Many of these sites will let you claim your profile and be able to respond to any reviews. Do it (although, don’t pay for it). Responding to reviews is a powerful way to engage your patients. If they post a bad review, keep calm and show compassion, understanding, and a willingness to help and that bad review will become good. Plus, that negative review could be an opportunity for you to improve your practice. If they post a good review, show gratitude for them trusting you as their doctor.

Once you’ve discovered which website is most valuable in your region, encourage your satisfied patients to go on that site and post a review of your practice. In some cases that might be handing the patient a reminder to rate you as they leave. In other cases, you might send them an email after their visit asking for them to review you on one of these sites. With mobile phones being nearly ubiquitous, a sign in the office can encourage a review as well.

There are hundreds of social media platforms out there today. However, if you focus on the platforms and techniques I mention above, you’ll be off to a great start. Mastering these techniques will make sure you get the most value out of your social media efforts.

Medical Management Corporation of America, a leading provider of medical billing services, is a proud sponsor of EMR and HIPAA.

Budget Night was on Tuesday 13th May, 2014 and the fuss has still not settled by a long shot. Indeed more than a few commentators are wondering out loud if the Abbot Government will last for a second term.The modified co-payment - announced early last week - seems to have annoyed most other than the Government and we now wait till mid February 2015 to see what the Senate thinks of Plan B.Otherwise the Budget seems to be in chaos with falling iron ore and now oil prices along with slowing growth and lots of commentary regarding the future of interest rates over 2015.It also seems clear the Business Community is just utterly sick of the parliamentary shenanigans and really wants the Government to start behaving a adults as they promised.See here: are a few highlights of the vast number of articles I have seen....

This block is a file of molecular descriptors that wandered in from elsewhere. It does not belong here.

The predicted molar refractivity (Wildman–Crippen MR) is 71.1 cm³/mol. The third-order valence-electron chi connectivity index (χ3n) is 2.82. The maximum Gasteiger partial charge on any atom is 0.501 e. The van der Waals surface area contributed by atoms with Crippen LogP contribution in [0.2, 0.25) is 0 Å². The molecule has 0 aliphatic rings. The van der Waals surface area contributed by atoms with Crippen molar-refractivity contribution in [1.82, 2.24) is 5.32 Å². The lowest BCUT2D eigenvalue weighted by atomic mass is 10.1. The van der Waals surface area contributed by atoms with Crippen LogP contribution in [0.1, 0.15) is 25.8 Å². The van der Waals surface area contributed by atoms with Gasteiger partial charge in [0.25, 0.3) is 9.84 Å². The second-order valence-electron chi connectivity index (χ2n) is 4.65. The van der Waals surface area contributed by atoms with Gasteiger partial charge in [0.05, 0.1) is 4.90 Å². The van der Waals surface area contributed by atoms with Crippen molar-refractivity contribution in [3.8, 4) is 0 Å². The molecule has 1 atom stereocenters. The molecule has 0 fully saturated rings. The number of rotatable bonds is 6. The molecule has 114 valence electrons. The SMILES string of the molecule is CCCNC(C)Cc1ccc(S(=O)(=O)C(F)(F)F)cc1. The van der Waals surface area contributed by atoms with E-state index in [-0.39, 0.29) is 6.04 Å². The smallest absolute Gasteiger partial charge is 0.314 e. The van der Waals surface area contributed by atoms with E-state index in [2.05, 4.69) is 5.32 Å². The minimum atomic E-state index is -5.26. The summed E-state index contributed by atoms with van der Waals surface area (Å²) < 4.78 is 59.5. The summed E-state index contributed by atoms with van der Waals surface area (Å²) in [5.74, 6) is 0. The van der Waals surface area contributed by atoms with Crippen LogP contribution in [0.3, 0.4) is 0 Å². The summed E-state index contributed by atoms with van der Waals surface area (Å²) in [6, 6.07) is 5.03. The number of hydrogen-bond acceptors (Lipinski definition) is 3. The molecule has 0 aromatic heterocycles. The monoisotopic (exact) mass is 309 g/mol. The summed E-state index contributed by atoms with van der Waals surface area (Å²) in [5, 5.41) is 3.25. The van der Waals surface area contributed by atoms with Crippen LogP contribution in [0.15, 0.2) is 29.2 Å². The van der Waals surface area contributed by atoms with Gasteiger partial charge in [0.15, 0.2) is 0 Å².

This is the initial part of the post - read more by clicking on the title of the article. David.
Categories: MedTech and Devices , All

December 17,2014


In my note of two days ago, I discussed the challenge that Theranos is presenting to the two major reference labs in the U.S., Quest Diagnostics and Lab Corp (see: Finally, Some Important New Details about the Theranos Business Model). Although the focus of that note was on Theranos, my arguments got me thinking about the business models of these two large companies. It occurred to me that there might be fundamental flaws in them such that a new entrant into the lab testing market, Theranos, could threaten their core business with what could be described as disruptive innovation. The purpose of today's note is to discuss these potential flaws that are listed below:

  1. Information technology. Effective IT lies at the heart of any modern clinical laboratory. To stay abreast, every laboratory must frequently upgrade their LIS or seek new software to operate more efficiently. Both Quests and Lab Corp have grown, in part, by purchasing regional labs and grafting their operations into their IT infrastructure. This has resulted in large IT systems with a patched mixture of older, commercial systems plus homebrew software. They can't shut it down and can't replace it. By comparison, a relatively new company like Theranos can begin operations with homogeneous, state-of-the-art software.
  2. Client base: The key clients of Quest and Lab Corp are physician offices whose staff members draw blood samples from patients or refer them to reference lab service centers (PSCs) to have blood drawn. The test results are then sent back electronically to the physician office's office EHR supplied by the reference lab (e.g., Care360) or to a commercial office EHR. Such systems are very complex, partly because there are so many office EHRs available in the market. The fundamental problem here is that private physician practices are disappearing or being bought by health systems. The health systems then install their own brand of EHRs in the physician offices and switch the physician practices to the hospital-based pathology labs.
  3. Sample collection: Quest and Lab Corp have built patient services centers to collect patient blood samples. As noted in my previous note about Theranos, it has been able to leverage the physical space provided by retail drug store chains like Walgreens for sample collection. Moreover, I anticipate that the range of clinical services offered by these retail drug store chains will increase, thus increasing the success of the Theranos enterprise.
  4. In-vitro testing platforms: Quest and Lab Corp depend on the major IVD companies to provide them with large-scale analyzers and reagents and are thus highly dependent on these companies for innovation. In contrast, Theranos is vertically integrated, designing and manufacturing its own testing platform. Moreover, it has developed a radically new testing technology based on lab-on-a-chip (LOC) technology and microfluidics (see: Elizabeth Holmes: The Breakthrough of Instant DiagnosisLab-on-a-chip). This technology uses very small amounts of blood collected in a "nanotainer" and very little reagent. Because Theranos owns its upstream technology, it will utilize all of its manufacturing capability for its own business purposes and scale it up as demand for testing increase. It will also, obviously, deny the technology to its competitors.